“I never thought I’d become a successful commercial farmer. I’ve learned new techniques to increase my production of litchis and avocados.” These are the words of Abel Ferreira, a farmer and member of the Fruit Farmers Association of Báruè in Manica Province, central Mozambique. Abel has reasons to be upbeat. His farm is making profits, and he is optimistic about the future. “My income improved significantly,” he said. “Today, I can send my children to school and even contemplate sending them to university."
Poverty reduction through broad-based growth is Mozambique’s defining challenge. Despite achieving among the strongest growth performance in Africa in past decades (annual average growth rate of 7 percent between 1998-2018), the benefits generally did not translate into broad development outcomes for most of the population. This is partly due to heavy reliance on the extractive industry, with limited linkages to the broader economy, and to low productivity in agriculture—the primary source of livelihood for the poor, which employs over 70 percent of the population (2019). Investments in labor-intensive sectors such as agribusiness were hampered by the high cost of doing business; infrastructure gaps in irrigation and connectivity; and lack of capital and extension services. Local businesses had limited access to technology and ability to meet the quality standards of export and corporate markets.
The Integrated Growth Pole Project aimed to improve the performance of enterprises and smallholders in the Zambezi Valley and Nacala Corridor and was born out of a need to spur inclusive growth and jobs creation at scale. It adopted a spatial development approach, focusing on locations with high growth potential (called “growth poles”), where investments in critical infrastructures, targeted policy and institutional reforms, and firm-level support were combined to increase farm- and firm-level productivity, improve incomes, create better jobs, and prompt positive spillovers to the local and broader economy. An innovative dimension was to support smallholder farmers at scale by partnering them with large anchor firms under an Innovation and Demonstration Catalytic Fund (FCID). This helped farmers like Abel learn climate-responsive techniques and acquire new technology to increase production and receive support along the entire value chain, from production all the way to market.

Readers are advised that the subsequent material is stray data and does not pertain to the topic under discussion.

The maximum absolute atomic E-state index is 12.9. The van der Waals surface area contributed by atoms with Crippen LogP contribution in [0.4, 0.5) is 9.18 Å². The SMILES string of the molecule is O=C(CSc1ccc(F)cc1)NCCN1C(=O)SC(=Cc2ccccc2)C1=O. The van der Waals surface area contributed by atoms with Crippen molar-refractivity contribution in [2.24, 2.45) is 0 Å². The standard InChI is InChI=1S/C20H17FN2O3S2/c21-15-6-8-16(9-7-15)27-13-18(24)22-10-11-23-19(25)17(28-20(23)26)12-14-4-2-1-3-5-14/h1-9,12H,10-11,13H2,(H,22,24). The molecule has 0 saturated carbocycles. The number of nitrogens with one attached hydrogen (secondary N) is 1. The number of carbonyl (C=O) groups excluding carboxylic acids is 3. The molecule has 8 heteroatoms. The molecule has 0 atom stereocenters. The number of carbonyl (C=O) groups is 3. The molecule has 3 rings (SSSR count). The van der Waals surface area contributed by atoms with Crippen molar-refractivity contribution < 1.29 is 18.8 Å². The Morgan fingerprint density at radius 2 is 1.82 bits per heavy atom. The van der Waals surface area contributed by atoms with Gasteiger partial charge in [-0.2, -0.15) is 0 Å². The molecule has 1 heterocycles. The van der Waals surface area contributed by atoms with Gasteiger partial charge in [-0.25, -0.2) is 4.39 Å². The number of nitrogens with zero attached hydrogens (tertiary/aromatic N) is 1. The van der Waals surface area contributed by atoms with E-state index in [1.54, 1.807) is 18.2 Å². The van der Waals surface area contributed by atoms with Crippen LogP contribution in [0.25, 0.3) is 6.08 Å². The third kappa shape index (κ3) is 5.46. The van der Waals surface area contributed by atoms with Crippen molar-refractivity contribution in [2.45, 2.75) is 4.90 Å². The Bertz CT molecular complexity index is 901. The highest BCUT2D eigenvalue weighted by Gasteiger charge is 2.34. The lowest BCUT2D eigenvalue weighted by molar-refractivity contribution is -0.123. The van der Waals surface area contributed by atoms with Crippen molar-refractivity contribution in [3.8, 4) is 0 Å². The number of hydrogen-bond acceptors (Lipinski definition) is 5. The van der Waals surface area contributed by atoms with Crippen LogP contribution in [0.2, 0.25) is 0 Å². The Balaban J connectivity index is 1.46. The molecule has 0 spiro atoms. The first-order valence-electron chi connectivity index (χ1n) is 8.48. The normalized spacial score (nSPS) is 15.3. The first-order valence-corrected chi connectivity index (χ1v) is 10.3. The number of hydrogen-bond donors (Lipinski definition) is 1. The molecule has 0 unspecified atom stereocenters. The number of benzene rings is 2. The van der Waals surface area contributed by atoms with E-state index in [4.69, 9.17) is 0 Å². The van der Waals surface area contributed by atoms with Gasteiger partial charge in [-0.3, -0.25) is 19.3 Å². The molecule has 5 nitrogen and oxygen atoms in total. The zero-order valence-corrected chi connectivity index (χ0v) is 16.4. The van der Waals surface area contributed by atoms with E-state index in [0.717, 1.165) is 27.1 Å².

- Overall, over 200,000 people— of whom about 40 percent are women —benefited from the project (2013-2020).
- The project helped encourage smallholder farmers (grouped in producer associations) to partner with medium and large private firms under an innovative matching-grant mechanism called the Innovation and Demonstration Catalytic Fund (FCID).
- World Bank support was provided through FCID, which helped to mobilize $26.5 million from the private sector to develop agriculture service centers, processing plants, warehouses and cold-storage facilities, mechanization, improved seeds, training programs, and quality certification. By supporting 18 anchor firms, the FCID reached over 21,000 smallholder farmers (33 percent of whom were women), whose agricultural output increased on average by 79 percent by project end.
- Over 200 kilometers of roads were upgraded, connecting farmers in the Angonia, Tsangano, and Macanga districts to markets in Tete.
- 139 kilometers of water distribution networks were upgraded, thus improving water provision of over 32,000 people in the Nacala region.
Bank Group Contribution
The project was financed with a credit from IDA of $100 million, of which approximately 98 percent was disbursed. Through the FCID matching grant, the project was able to mobilize $ 26.5 million from the private sector to develop agriculture service centers, processing plants, warehouses, and cold storage facilities, mechanization, improved seeds, training programs, and quality certification. IFC provided technical support in helping identify a pipeline of potential candidate firms to participate in the FCID matching grant.
The implementation of this project was the result of close collaboration between several government authorities in Mozambique: The Ministry of Economy and Finance, the Ministry of Industry and Commerce, the Zambezi Valley Development Agency (ADVZ), the Investment Promotion Agency (APIEX), the roads authority (ANE), the water management agency (FIPAG), among others.
Building on the success of this project, the World Bank launched in 2021 the Southern Africa Trade and Connectivity Project a $380 million IDA-financed regional project between Mozambique and Malawi and a new $300 million Access to Finance & Economic Opportunities Project financed by IDA was approved on March 30, 2023. These new projects replicate the spatial development approach of the Growth Poles and scale up its catalytic fund (FCID). Beyond Mozambique, the Jobs and Economic Transformation approach is being expanded in other operations across African countries—including Angola, the Democratic Republic of Congo, and Madagascar.